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Method makes it easier to separate useful stem cells from ‘problem’ ones for therapies

UCLA study IDs small molecule that destroys potentially dangerous cells

Pluripotent stem cells can turn, or differentiate, into any cell type in the body, such as nerve, muscle or bone, but inevitably some of these stem cells fail to differentiate and end up mixed in with their newly differentiated daughter cells.  

Because these remaining pluripotent stem cells can subsequently develop into unintended cell types — bone cells among blood, for instance — or form tumors known as teratomas, identifying and separating them from their differentiated progeny is of utmost importance in keeping stem cell–based therapeutics safe.  (more…)

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Berkeley Lab Scientists Help Develop Promising Therapy for Huntington’s Disease

Initial results in mice could lead to new way to fight neurodegenerative diseases

There’s new hope in the fight against Huntington’s disease. A group of researchers that includes scientists from the U.S. Department of Energy’s Lawrence Berkeley National Laboratory (Berkeley Lab) have designed a compound that suppresses symptoms of the devastating disease in mice.

The compound is a synthetic antioxidant that targets mitochondria, an organelle within cells that serves as a cell’s power plant. Oxidative damage to mitochondria is implicated in many neurodegenerative diseases including Alzheimer’s, Parkinson’s, and Huntington’s. (more…)

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UCLA Study Looks at Why Heart Attacks Cause so Much More Damage in Late Pregnancy

Heart attacks during pregnancy are uncommon, but the prevalence of heart disease in pregnant mothers has increased over the past decade as more women delay pregnancy until they are older. These women, who are generally less physically active than their younger peers, tend to have higher cholesterol levels and are at greater risk of heart disease and diabetes.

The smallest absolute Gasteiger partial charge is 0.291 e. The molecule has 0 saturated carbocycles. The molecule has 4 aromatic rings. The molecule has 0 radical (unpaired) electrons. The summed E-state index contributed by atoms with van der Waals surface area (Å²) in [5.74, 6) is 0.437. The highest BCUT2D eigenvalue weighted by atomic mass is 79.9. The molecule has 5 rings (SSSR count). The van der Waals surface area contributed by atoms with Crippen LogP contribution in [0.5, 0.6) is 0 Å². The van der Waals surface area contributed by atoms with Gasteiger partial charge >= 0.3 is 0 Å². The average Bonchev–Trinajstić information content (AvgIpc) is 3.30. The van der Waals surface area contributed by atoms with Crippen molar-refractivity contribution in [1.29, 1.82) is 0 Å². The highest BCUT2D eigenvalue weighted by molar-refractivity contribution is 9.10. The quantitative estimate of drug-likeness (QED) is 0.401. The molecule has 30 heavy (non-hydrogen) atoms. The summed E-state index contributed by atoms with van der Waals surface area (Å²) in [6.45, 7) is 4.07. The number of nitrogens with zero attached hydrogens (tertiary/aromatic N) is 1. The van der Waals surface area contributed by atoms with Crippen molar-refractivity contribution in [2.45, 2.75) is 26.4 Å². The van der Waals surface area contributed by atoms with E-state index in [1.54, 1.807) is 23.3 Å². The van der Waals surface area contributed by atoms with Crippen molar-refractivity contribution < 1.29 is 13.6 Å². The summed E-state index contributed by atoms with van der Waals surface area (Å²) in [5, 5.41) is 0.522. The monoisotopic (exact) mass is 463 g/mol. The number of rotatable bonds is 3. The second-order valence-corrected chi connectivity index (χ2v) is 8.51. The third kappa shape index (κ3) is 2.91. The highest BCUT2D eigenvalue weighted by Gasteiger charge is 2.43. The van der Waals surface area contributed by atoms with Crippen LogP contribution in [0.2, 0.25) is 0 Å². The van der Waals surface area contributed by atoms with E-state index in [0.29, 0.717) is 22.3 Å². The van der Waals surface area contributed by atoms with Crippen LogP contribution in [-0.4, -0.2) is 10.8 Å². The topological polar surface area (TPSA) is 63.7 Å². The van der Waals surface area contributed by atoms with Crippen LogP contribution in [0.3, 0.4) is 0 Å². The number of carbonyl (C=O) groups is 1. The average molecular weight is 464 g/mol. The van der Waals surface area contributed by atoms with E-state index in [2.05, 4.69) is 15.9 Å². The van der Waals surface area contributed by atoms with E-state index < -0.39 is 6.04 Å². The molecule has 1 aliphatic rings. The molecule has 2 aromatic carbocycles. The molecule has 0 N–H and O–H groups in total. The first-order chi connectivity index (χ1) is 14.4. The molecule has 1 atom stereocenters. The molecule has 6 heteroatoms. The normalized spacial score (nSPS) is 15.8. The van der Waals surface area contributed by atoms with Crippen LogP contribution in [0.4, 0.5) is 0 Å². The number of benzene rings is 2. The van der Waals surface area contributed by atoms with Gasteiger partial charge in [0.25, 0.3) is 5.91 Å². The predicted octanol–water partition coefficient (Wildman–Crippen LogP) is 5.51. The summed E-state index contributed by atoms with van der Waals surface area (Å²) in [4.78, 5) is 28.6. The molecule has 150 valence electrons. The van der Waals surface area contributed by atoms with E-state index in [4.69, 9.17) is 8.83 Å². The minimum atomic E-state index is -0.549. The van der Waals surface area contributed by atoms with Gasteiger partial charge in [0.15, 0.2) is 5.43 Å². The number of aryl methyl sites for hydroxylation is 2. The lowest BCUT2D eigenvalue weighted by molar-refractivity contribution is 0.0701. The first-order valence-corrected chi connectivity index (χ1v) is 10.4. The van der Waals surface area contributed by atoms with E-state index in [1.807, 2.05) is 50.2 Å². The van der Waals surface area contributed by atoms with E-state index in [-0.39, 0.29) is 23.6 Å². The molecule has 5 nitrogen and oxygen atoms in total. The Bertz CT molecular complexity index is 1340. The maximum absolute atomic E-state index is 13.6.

While research has shown that the heart typically functions better during pregnancy due to a rise in cardiac pumping capacity to meet increased demands, a new UCLA study in rats and mice demonstrates that heart attacks occurring in the last trimester or late months of pregnancy result in worse heart function and more damaged heart tissue than heart attacks among non-pregnant females.

The research is published in the July edition of the peer-reviewed journal Basic Research in Cardiology. (more…)

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Amoeba May Offer Key Clue to Photosynthetic Evolution

Stanford, CA— The major difference between plant and animal cells is the photosynthetic process, which converts light energy into chemical energy. When light isn’t available, energy is generated by breaking down carbohydrates and sugars, just as it is in animal and some bacterial cells. Two cellular organelles are responsible for these two processes: the chloroplasts for photosynthesis and the mitochondria for sugar breakdown. New research from Carnegie’s Eva Nowack and Arthur Grossman has opened a window into the early stages of chloroplast evolution. Their work is published online by the Proceedings of the National Academy of Sciences in the week of February 27-March 2. (more…)